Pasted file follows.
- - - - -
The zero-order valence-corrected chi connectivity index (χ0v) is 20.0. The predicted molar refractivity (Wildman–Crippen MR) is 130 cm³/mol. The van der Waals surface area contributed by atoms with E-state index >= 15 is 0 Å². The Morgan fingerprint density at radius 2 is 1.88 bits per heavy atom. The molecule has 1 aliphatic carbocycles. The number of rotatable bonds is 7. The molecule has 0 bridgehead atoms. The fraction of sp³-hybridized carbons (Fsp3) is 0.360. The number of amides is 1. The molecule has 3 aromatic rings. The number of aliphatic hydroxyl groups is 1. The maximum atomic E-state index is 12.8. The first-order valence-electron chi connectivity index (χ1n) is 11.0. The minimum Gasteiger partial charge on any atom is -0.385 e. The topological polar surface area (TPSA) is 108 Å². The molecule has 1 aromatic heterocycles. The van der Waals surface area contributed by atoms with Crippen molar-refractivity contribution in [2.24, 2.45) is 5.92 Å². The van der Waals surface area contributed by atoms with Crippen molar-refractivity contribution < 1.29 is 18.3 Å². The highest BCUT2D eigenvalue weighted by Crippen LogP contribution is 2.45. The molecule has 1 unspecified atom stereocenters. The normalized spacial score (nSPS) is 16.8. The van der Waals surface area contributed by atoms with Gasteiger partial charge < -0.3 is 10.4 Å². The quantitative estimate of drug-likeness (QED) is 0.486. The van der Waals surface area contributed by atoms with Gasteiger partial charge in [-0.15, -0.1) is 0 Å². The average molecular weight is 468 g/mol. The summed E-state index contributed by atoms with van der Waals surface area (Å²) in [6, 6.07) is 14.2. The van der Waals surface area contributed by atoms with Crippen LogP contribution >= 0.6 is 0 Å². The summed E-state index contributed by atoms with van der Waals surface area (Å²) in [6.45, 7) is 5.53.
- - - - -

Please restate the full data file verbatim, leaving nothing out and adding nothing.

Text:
The zero-order valence-corrected chi connectivity index (χ0v) is 20.0. The predicted molar refractivity (Wildman–Crippen MR) is 130 cm³/mol. The van der Waals surface area contributed by atoms with E-state index >= 15 is 0 Å². The Morgan fingerprint density at radius 2 is 1.88 bits per heavy atom. The molecule has 1 aliphatic carbocycles. The number of rotatable bonds is 7. The molecule has 0 bridgehead atoms. The fraction of sp³-hybridized carbons (Fsp3) is 0.360. The number of amides is 1. The molecule has 3 aromatic rings. The number of aliphatic hydroxyl groups is 1. The maximum atomic E-state index is 12.8. The first-order valence-electron chi connectivity index (χ1n) is 11.0. The minimum Gasteiger partial charge on any atom is -0.385 e. The topological polar surface area (TPSA) is 108 Å². The molecule has 1 aromatic heterocycles. The van der Waals surface area contributed by atoms with Crippen molar-refractivity contribution in [2.24, 2.45) is 5.92 Å². The van der Waals surface area contributed by atoms with Crippen molar-refractivity contribution < 1.29 is 18.3 Å². The highest BCUT2D eigenvalue weighted by Crippen LogP contribution is 2.45. The molecule has 1 unspecified atom stereocenters. The normalized spacial score (nSPS) is 16.8. The van der Waals surface area contributed by atoms with Gasteiger partial charge < -0.3 is 10.4 Å². The quantitative estimate of drug-likeness (QED) is 0.486. The van der Waals surface area contributed by atoms with Gasteiger partial charge in [-0.15, -0.1) is 0 Å². The average molecular weight is 468 g/mol. The summed E-state index contributed by atoms with van der Waals surface area (Å²) in [6, 6.07) is 14.2. The van der Waals surface area contributed by atoms with Crippen LogP contribution >= 0.6 is 0 Å². The summed E-state index contributed by atoms with van der Waals surface area (Å²) in [6.45, 7) is 5.53.